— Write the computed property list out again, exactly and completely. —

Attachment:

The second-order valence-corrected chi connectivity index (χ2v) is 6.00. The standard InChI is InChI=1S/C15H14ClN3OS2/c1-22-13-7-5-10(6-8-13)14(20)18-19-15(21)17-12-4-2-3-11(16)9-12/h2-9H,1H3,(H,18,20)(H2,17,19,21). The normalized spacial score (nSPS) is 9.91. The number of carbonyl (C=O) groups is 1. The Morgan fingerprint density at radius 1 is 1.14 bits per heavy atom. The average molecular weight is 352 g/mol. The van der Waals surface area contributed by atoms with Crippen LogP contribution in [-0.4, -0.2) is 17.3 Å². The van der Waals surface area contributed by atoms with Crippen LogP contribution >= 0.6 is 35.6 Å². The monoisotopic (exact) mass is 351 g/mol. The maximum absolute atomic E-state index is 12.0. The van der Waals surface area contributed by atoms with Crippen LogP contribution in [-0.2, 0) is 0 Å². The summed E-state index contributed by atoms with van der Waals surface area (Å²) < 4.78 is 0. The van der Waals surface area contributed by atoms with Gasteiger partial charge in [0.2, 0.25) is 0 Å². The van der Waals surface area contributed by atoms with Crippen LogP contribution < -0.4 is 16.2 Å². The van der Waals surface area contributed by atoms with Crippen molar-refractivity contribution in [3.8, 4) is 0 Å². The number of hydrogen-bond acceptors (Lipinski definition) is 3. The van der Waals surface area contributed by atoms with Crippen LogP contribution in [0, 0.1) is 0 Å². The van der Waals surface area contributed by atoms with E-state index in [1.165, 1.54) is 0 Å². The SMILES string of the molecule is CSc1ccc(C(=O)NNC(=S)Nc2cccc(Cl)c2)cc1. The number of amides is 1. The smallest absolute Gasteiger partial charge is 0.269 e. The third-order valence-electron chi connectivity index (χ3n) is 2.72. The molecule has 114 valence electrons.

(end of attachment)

The second-order valence-corrected chi connectivity index (χ2v) is 6.00. The standard InChI is InChI=1S/C15H14ClN3OS2/c1-22-13-7-5-10(6-8-13)14(20)18-19-15(21)17-12-4-2-3-11(16)9-12/h2-9H,1H3,(H,18,20)(H2,17,19,21). The normalized spacial score (nSPS) is 9.91. The number of carbonyl (C=O) groups is 1. The Morgan fingerprint density at radius 1 is 1.14 bits per heavy atom. The average molecular weight is 352 g/mol. The van der Waals surface area contributed by atoms with Crippen LogP contribution in [-0.4, -0.2) is 17.3 Å². The van der Waals surface area contributed by atoms with Crippen LogP contribution >= 0.6 is 35.6 Å². The monoisotopic (exact) mass is 351 g/mol. The maximum absolute atomic E-state index is 12.0. The van der Waals surface area contributed by atoms with Crippen LogP contribution in [-0.2, 0) is 0 Å². The summed E-state index contributed by atoms with van der Waals surface area (Å²) < 4.78 is 0. The van der Waals surface area contributed by atoms with Gasteiger partial charge in [0.2, 0.25) is 0 Å². The van der Waals surface area contributed by atoms with Crippen LogP contribution < -0.4 is 16.2 Å². The van der Waals surface area contributed by atoms with Crippen molar-refractivity contribution in [3.8, 4) is 0 Å². The number of hydrogen-bond acceptors (Lipinski definition) is 3. The van der Waals surface area contributed by atoms with Crippen LogP contribution in [0, 0.1) is 0 Å². The van der Waals surface area contributed by atoms with E-state index in [1.165, 1.54) is 0 Å². The SMILES string of the molecule is CSc1ccc(C(=O)NNC(=S)Nc2cccc(Cl)c2)cc1. The number of amides is 1. The smallest absolute Gasteiger partial charge is 0.269 e. The third-order valence-electron chi connectivity index (χ3n) is 2.72. The molecule has 114 valence electrons.